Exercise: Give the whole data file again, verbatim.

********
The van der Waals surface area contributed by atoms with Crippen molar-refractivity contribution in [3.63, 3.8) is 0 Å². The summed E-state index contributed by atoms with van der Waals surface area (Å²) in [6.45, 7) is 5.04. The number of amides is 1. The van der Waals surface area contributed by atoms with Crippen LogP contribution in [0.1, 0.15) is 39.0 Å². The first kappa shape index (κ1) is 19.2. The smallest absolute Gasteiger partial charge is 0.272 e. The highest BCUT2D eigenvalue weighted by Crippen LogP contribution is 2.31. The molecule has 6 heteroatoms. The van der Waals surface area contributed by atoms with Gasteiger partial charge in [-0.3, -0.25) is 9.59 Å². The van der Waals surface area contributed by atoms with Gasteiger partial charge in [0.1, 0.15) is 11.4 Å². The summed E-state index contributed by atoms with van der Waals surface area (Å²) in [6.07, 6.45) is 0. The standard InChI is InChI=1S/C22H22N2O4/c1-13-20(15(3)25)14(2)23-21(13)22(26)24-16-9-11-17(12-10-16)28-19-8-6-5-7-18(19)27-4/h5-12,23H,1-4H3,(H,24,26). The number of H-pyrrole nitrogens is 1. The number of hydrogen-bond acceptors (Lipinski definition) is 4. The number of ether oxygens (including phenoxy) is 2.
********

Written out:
The van der Waals surface area contributed by atoms with Crippen molar-refractivity contribution in [3.63, 3.8) is 0 Å². The summed E-state index contributed by atoms with van der Waals surface area (Å²) in [6.45, 7) is 5.04. The number of amides is 1. The van der Waals surface area contributed by atoms with Crippen LogP contribution in [0.1, 0.15) is 39.0 Å². The first kappa shape index (κ1) is 19.2. The smallest absolute Gasteiger partial charge is 0.272 e. The highest BCUT2D eigenvalue weighted by Crippen LogP contribution is 2.31. The molecule has 6 heteroatoms. The van der Waals surface area contributed by atoms with Gasteiger partial charge in [-0.3, -0.25) is 9.59 Å². The van der Waals surface area contributed by atoms with Gasteiger partial charge in [0.1, 0.15) is 11.4 Å². The summed E-state index contributed by atoms with van der Waals surface area (Å²) in [6.07, 6.45) is 0. The standard InChI is InChI=1S/C22H22N2O4/c1-13-20(15(3)25)14(2)23-21(13)22(26)24-16-9-11-17(12-10-16)28-19-8-6-5-7-18(19)27-4/h5-12,23H,1-4H3,(H,24,26). The number of H-pyrrole nitrogens is 1. The number of hydrogen-bond acceptors (Lipinski definition) is 4. The number of ether oxygens (including phenoxy) is 2.